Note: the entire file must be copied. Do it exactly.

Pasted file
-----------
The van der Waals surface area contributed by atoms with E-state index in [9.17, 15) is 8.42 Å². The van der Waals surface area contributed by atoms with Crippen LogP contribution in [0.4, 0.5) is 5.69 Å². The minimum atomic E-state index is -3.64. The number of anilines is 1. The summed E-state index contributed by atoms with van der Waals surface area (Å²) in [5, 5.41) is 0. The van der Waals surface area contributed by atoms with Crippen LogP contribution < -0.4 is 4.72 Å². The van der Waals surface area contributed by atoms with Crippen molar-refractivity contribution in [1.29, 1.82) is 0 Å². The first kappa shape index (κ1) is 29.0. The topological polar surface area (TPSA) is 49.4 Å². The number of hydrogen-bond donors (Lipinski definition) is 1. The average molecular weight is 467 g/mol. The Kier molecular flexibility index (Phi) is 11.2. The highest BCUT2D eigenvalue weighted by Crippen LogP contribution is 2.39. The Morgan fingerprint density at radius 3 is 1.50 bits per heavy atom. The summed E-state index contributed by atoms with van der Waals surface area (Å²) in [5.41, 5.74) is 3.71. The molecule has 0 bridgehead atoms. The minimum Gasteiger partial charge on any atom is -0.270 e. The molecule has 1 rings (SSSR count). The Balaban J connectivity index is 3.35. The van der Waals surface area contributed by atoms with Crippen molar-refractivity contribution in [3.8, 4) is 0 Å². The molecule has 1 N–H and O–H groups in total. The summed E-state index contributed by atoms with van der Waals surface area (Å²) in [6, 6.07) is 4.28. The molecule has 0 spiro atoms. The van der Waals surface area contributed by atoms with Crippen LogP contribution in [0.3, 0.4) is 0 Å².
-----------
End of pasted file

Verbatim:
The van der Waals surface area contributed by atoms with E-state index in [9.17, 15) is 8.42 Å². The van der Waals surface area contributed by atoms with Crippen LogP contribution in [0.4, 0.5) is 5.69 Å². The minimum atomic E-state index is -3.64. The number of anilines is 1. The summed E-state index contributed by atoms with van der Waals surface area (Å²) in [5, 5.41) is 0. The van der Waals surface area contributed by atoms with Crippen LogP contribution < -0.4 is 4.72 Å². The van der Waals surface area contributed by atoms with Crippen molar-refractivity contribution in [1.29, 1.82) is 0 Å². The first kappa shape index (κ1) is 29.0. The topological polar surface area (TPSA) is 49.4 Å². The number of hydrogen-bond donors (Lipinski definition) is 1. The average molecular weight is 467 g/mol. The Kier molecular flexibility index (Phi) is 11.2. The highest BCUT2D eigenvalue weighted by Crippen LogP contribution is 2.39. The Morgan fingerprint density at radius 3 is 1.50 bits per heavy atom. The summed E-state index contributed by atoms with van der Waals surface area (Å²) in [5.41, 5.74) is 3.71. The molecule has 0 bridgehead atoms. The minimum Gasteiger partial charge on any atom is -0.270 e. The molecule has 1 rings (SSSR count). The Balaban J connectivity index is 3.35. The van der Waals surface area contributed by atoms with Crippen molar-refractivity contribution in [3.8, 4) is 0 Å². The molecule has 1 N–H and O–H groups in total. The summed E-state index contributed by atoms with van der Waals surface area (Å²) in [6, 6.07) is 4.28. The molecule has 0 spiro atoms. The van der Waals surface area contributed by atoms with Crippen LogP contribution in [0.3, 0.4) is 0 Å².